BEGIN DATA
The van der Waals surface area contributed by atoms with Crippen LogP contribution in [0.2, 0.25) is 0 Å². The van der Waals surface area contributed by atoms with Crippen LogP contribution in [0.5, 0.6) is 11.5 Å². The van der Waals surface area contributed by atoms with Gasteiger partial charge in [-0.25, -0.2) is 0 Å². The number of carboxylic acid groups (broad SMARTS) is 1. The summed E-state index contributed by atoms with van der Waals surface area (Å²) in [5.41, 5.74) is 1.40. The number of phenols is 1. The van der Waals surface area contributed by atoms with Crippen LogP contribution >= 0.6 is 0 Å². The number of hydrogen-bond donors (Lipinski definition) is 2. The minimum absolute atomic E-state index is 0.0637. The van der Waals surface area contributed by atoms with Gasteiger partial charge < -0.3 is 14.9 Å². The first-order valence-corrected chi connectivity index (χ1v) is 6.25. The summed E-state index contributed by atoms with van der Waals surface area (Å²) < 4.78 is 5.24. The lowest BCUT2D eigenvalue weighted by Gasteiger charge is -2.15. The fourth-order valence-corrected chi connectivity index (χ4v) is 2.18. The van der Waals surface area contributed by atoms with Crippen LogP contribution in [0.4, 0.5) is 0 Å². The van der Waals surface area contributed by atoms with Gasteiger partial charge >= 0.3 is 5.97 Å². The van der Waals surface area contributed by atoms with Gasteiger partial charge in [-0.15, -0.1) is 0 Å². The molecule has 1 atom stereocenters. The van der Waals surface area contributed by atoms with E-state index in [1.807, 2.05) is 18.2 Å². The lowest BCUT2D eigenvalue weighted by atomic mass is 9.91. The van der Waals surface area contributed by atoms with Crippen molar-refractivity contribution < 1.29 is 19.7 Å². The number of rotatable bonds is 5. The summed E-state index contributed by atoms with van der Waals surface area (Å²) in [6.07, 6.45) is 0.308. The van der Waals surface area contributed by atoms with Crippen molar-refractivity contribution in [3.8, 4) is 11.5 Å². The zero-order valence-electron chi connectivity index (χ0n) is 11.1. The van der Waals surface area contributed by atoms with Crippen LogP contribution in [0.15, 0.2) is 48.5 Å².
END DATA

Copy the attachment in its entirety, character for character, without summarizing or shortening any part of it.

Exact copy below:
The van der Waals surface area contributed by atoms with Crippen LogP contribution in [0.2, 0.25) is 0 Å². The van der Waals surface area contributed by atoms with Crippen LogP contribution in [0.5, 0.6) is 11.5 Å². The van der Waals surface area contributed by atoms with Gasteiger partial charge in [-0.25, -0.2) is 0 Å². The number of carboxylic acid groups (broad SMARTS) is 1. The summed E-state index contributed by atoms with van der Waals surface area (Å²) in [5.41, 5.74) is 1.40. The number of phenols is 1. The van der Waals surface area contributed by atoms with Crippen LogP contribution >= 0.6 is 0 Å². The number of hydrogen-bond donors (Lipinski definition) is 2. The minimum absolute atomic E-state index is 0.0637. The van der Waals surface area contributed by atoms with Gasteiger partial charge < -0.3 is 14.9 Å². The first-order valence-corrected chi connectivity index (χ1v) is 6.25. The summed E-state index contributed by atoms with van der Waals surface area (Å²) < 4.78 is 5.24. The lowest BCUT2D eigenvalue weighted by Gasteiger charge is -2.15. The fourth-order valence-corrected chi connectivity index (χ4v) is 2.18. The van der Waals surface area contributed by atoms with Crippen LogP contribution in [0.4, 0.5) is 0 Å². The van der Waals surface area contributed by atoms with Gasteiger partial charge >= 0.3 is 5.97 Å². The van der Waals surface area contributed by atoms with Gasteiger partial charge in [-0.15, -0.1) is 0 Å². The molecule has 1 atom stereocenters. The van der Waals surface area contributed by atoms with E-state index in [1.807, 2.05) is 18.2 Å². The lowest BCUT2D eigenvalue weighted by atomic mass is 9.91. The van der Waals surface area contributed by atoms with Crippen molar-refractivity contribution < 1.29 is 19.7 Å². The number of rotatable bonds is 5. The summed E-state index contributed by atoms with van der Waals surface area (Å²) in [6.07, 6.45) is 0.308. The van der Waals surface area contributed by atoms with Crippen molar-refractivity contribution in [3.8, 4) is 11.5 Å². The zero-order valence-electron chi connectivity index (χ0n) is 11.1. The van der Waals surface area contributed by atoms with Crippen LogP contribution in [0.15, 0.2) is 48.5 Å².